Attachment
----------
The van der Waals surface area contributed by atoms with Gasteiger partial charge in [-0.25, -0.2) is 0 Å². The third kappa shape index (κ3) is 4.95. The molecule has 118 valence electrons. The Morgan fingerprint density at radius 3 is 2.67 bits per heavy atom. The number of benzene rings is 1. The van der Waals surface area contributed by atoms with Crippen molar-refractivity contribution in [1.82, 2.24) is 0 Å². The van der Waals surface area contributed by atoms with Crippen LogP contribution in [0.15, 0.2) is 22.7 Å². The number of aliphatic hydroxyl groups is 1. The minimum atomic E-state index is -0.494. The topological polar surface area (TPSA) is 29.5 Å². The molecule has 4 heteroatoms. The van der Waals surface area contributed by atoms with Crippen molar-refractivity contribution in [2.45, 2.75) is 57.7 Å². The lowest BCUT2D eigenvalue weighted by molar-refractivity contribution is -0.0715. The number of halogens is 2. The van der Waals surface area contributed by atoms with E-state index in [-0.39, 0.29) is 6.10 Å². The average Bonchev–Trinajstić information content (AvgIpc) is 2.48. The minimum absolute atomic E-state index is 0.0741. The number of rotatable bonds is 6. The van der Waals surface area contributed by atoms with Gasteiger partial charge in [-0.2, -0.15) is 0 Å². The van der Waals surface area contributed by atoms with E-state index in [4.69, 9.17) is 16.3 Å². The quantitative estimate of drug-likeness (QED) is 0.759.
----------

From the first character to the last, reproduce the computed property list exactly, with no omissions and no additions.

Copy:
The van der Waals surface area contributed by atoms with Gasteiger partial charge in [-0.25, -0.2) is 0 Å². The third kappa shape index (κ3) is 4.95. The molecule has 118 valence electrons. The Morgan fingerprint density at radius 3 is 2.67 bits per heavy atom. The number of benzene rings is 1. The van der Waals surface area contributed by atoms with Crippen molar-refractivity contribution in [1.82, 2.24) is 0 Å². The van der Waals surface area contributed by atoms with Crippen LogP contribution in [0.15, 0.2) is 22.7 Å². The number of aliphatic hydroxyl groups is 1. The minimum atomic E-state index is -0.494. The topological polar surface area (TPSA) is 29.5 Å². The molecule has 4 heteroatoms. The van der Waals surface area contributed by atoms with Crippen molar-refractivity contribution in [2.45, 2.75) is 57.7 Å². The lowest BCUT2D eigenvalue weighted by molar-refractivity contribution is -0.0715. The number of halogens is 2. The van der Waals surface area contributed by atoms with E-state index in [-0.39, 0.29) is 6.10 Å². The average Bonchev–Trinajstić information content (AvgIpc) is 2.48. The minimum absolute atomic E-state index is 0.0741. The number of rotatable bonds is 6. The van der Waals surface area contributed by atoms with Gasteiger partial charge in [-0.2, -0.15) is 0 Å². The van der Waals surface area contributed by atoms with E-state index in [4.69, 9.17) is 16.3 Å². The quantitative estimate of drug-likeness (QED) is 0.759.